An unshakeable friendship between a young girl and a sea monster. That’s right you heard me, what are you waiting for?! Read below to hear the author S.M. Wheeler talk about friendship with monsters!
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Friendship with monsters is one of those concepts I can’t keep away from, and it is a major aspect of Sea Change. It’ll take a tangent to explain why. One of the legs my interest in speculative fiction stands on is the writer’s offer of weirdness to the reader—something that the real world doesn’t (can’t) contain. I’d argue, even, that it is one of the most important aspects of the genre. The intent behind the offer varies magnificently: think of H. P. Lovecraft’s incitation of terror in the unknown versus J. K. Rowling’s invitation to belong within it. Those are useful poles—horror versus belonging—with which to consider how it gets used. Is the weird safe? if no, how? and how much? Answer those questions and you can get deep into the workings of a the story’s universe. The writer peeks out from behind the green curtain.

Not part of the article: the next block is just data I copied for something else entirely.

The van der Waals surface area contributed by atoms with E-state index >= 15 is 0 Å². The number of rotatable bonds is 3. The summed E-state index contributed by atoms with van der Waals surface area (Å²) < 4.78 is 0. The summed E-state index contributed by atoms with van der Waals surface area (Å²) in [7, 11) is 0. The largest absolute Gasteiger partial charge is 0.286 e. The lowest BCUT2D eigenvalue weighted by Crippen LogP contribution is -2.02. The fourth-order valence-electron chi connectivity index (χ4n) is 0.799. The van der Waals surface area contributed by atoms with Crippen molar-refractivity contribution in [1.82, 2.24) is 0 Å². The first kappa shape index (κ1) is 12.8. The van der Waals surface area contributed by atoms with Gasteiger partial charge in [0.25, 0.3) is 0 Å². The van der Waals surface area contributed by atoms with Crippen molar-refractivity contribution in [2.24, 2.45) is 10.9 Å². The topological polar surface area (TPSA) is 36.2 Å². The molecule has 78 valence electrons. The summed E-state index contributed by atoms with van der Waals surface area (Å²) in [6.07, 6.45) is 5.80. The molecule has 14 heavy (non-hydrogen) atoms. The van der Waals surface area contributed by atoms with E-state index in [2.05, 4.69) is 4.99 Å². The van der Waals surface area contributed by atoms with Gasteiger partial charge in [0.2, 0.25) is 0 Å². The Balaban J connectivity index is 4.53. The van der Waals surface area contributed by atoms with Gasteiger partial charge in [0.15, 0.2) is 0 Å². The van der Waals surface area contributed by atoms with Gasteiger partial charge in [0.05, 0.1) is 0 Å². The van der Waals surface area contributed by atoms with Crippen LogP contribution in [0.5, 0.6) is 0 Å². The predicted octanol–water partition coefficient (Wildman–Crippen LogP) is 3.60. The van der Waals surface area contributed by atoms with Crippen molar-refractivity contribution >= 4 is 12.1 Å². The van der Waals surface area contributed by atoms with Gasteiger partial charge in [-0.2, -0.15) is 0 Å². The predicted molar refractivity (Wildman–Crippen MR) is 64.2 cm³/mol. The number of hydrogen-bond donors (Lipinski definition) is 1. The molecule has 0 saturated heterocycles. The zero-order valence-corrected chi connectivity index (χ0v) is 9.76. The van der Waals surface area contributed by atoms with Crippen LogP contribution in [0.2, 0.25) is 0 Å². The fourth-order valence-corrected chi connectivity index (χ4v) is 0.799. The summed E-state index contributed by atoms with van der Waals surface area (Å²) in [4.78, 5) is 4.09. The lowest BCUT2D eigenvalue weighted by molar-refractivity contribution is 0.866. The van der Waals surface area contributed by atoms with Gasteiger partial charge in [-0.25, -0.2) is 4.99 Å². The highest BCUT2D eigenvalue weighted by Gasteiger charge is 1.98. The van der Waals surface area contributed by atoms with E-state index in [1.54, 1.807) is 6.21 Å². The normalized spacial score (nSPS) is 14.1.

Monsters* are by default weird, though they have their different ways and portrayals. For myself, I’m a romantic pessimist with an ideology, and it shows. Cthulhu is the power, not Voldemort, but he would pause to untangle the racism of the fictive, fear-painted ‘Orient’ from what is otherwise a pretty cool mythos. Possibly his patience would hold long enough for a chat about male gendering of hellish entities. Only after this special tête-à-tête would he proceed to eat the soul of his conversational partner. In a post-apocalyptic landscape racism and sexism may be passé topics, but they’d be addressed. Meanwhile Cthulhu would undulate his tentacles in an emotion that is not quite pity, but comes close enough.